I'm not what you'd probably think of as a typical GoPro user. I spend my weekends biking around my neighborhood with my kids, not barreling downhill on a longboard or jumping in a backyard pool and not off a cliff in Hawaii. What I can tell you, though, is that the new $400 (AU$600, £380) GoPro Hero 8 Black makes it possible for me to create fun, sharable, shake-free video of my not-so-extreme life, so getting amazing clips doing extraordinary things probably won't be a problem, either.
So what's the big new feature for the Hero 8 Black that makes it so great? Well, I'm not sure there is one. Instead there are a lot of feature tweaks and updates that make it just generally easier to use and a better camera regardless of what you're shooting. That being said, if you're familiar with past models, you'll notice a design change that's going to make a lot of GoPro users happy.
GoPro finally got rid of the frame that was required to mount the camera. What you'll see instead is that GoPro actually built its mounting fingers into the camera. This is fantastic for me since I hated that frame -- I would occasionally forget it and then couldn't mount the camera. It also blocked the battery and microSD card slot, which is now on the right side with a USB-C port. That means even when it's mounted you can easily swap batteries and cards as well as charge it. And it's still waterproof to 10 meters (33 feet).
Adding the mounting fingers and moving the battery are the biggest physical changes, but GoPro also did away with the removable lens cover. The lens is made with Gorilla Glass that's twice as impact-resistant as the glass on past Hero models. (A $20 pack of tempered glass lens and screen protectors will be available.) That change also made the camera slightly slimmer, making it easier to slip the Hero 8 into a pocket.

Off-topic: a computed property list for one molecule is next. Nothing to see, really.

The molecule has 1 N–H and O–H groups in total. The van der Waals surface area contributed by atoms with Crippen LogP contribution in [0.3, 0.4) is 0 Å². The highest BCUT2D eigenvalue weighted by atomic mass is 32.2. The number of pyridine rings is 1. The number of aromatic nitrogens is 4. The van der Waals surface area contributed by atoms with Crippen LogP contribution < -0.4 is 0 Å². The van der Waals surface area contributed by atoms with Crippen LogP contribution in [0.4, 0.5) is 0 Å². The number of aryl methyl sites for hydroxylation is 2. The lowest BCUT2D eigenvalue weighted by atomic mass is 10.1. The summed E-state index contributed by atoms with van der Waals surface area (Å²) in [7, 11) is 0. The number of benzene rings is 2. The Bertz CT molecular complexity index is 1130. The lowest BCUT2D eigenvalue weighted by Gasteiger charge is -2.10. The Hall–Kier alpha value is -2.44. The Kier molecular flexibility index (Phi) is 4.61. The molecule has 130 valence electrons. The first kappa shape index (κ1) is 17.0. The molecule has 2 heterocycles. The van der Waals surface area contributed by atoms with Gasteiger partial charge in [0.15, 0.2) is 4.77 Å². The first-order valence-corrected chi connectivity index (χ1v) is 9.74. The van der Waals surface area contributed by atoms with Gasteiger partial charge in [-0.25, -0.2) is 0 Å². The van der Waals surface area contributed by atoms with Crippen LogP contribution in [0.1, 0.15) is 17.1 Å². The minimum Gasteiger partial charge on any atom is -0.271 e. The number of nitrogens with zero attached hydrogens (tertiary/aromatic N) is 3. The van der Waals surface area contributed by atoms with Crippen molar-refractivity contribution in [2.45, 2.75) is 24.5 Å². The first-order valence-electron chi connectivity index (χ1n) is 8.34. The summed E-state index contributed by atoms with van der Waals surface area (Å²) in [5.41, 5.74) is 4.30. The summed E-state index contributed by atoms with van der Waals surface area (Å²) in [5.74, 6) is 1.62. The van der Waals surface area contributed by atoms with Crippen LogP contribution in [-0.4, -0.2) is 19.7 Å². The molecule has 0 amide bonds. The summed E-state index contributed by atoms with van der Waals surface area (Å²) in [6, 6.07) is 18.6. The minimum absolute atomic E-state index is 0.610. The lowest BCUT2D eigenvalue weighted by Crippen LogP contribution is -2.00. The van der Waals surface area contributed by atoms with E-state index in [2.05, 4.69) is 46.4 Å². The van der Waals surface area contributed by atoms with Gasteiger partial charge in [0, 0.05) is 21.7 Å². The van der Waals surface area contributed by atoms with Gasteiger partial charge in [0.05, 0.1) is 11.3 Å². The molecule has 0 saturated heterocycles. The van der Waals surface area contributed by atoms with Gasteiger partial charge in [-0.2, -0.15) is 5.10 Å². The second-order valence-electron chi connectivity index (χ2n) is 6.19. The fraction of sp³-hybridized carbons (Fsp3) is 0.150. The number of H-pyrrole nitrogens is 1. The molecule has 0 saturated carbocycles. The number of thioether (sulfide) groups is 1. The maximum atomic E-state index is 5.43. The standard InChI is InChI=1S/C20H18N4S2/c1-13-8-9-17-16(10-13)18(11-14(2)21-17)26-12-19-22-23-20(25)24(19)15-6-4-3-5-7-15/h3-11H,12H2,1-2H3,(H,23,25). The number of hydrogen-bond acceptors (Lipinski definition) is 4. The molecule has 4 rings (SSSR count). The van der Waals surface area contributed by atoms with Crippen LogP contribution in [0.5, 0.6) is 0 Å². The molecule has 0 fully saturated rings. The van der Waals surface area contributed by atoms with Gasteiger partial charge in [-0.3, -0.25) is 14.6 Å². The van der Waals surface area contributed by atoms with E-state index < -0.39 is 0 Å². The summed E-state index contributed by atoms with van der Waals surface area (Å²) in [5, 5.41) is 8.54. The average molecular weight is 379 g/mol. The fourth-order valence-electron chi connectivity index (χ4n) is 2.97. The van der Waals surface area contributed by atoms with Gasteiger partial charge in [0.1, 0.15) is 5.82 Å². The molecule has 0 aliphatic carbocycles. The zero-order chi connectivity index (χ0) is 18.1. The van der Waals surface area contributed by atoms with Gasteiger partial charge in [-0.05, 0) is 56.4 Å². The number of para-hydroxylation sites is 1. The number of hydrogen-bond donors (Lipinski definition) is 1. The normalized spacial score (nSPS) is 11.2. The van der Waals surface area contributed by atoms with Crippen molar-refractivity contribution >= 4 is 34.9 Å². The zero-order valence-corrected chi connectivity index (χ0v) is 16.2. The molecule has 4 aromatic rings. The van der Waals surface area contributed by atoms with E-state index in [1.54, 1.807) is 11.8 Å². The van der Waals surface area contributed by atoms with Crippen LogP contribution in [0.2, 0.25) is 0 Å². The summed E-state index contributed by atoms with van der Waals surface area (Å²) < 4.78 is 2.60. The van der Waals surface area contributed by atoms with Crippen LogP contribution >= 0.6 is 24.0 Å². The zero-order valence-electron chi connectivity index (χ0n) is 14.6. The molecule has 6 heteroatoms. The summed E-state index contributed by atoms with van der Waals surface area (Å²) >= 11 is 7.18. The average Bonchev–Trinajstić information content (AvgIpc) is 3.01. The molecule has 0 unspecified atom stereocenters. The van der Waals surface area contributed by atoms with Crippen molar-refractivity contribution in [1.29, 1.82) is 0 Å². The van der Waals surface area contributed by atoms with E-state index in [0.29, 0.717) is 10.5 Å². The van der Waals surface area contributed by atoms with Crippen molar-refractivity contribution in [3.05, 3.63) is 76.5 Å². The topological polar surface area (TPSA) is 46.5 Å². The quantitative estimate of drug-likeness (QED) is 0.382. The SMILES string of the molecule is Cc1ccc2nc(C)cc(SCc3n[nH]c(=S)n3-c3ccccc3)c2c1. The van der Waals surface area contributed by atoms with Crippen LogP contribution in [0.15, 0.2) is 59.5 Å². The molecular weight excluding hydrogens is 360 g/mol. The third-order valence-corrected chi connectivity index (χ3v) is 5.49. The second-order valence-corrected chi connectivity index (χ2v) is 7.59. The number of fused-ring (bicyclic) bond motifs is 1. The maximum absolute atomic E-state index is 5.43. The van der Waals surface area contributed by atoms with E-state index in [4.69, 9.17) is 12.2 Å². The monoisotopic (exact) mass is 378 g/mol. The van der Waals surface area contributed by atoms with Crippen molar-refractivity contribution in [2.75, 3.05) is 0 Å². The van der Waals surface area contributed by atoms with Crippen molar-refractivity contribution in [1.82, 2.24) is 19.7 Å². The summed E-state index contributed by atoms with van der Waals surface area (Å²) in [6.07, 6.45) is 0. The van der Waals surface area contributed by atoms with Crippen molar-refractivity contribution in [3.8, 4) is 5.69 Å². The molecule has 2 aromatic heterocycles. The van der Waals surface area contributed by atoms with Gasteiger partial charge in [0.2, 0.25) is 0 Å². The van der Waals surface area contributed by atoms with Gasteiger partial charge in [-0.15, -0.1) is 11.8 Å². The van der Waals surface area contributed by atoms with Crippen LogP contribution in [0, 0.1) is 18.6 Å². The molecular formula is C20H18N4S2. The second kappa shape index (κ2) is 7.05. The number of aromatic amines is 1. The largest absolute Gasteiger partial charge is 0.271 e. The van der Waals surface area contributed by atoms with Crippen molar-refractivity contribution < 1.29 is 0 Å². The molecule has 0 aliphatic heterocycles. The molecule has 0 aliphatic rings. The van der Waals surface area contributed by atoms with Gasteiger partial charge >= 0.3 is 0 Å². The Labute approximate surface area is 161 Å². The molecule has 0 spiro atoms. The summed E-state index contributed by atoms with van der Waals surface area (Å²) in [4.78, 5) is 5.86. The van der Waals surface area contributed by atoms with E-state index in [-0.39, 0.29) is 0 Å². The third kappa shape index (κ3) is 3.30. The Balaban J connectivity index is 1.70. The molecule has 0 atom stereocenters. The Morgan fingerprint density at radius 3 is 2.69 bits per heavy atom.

GoPro isn't entirely done with frames, though. Announced along with the new camera are three modular accessories designed to make the Hero 8 a more vlogger-friendly camera. While the built-in mic is improved when it comes to wind-noise reduction, it still isn't the best for recording voices unless you're in a reasonably quiet place.
The new $80 Media Mod (AU$130, £80) is designed to fix that by adding a built-in directional mic as well as a 3.5mm jack if you want to add a lav or some other mic. There's also an HDMI output and two cold shoes. Those shoes can be used to hold a $50 Light Mod (AU$85, £50), a 200-lumen LED light, and an $80 Display Mod (AU$130, £80) -- each with its own power source so they're not draining your camera battery.
What's smoother than smooth?
The electronic image stabilization on the Hero 8 Black is unfathomably good. I mean, the company's HyperSmooth stabilization on thebasically eliminated the need for using a motorized gimbal like . But with HyperSmooth 2.0, you can do just about anything that creates vibration or jarring camera movements and have it barely visible in your video, if at all. At one point while testing, I was running alongside my kids skateboarding and you can't really tell, except for an occasional bounce.
You still get these sort of odd-looking panning movements that can look like camera jerks, but in general, the stabilization is incredible considering it's all electronic and the video quality doesn't seem to suffer in the slightest. The stabilization might look a little too smooth at times, however, and take some of the realism out of the clips.
With the Hero 8, GoPro made HyperSmooth adjustable in case you want it off, want to add a little shake, smooth it out some more or add a boost for when you want no shake at all. Also, HyperSmooth is now available at all resolutions and frame rates, so slow-motion clips never looked better.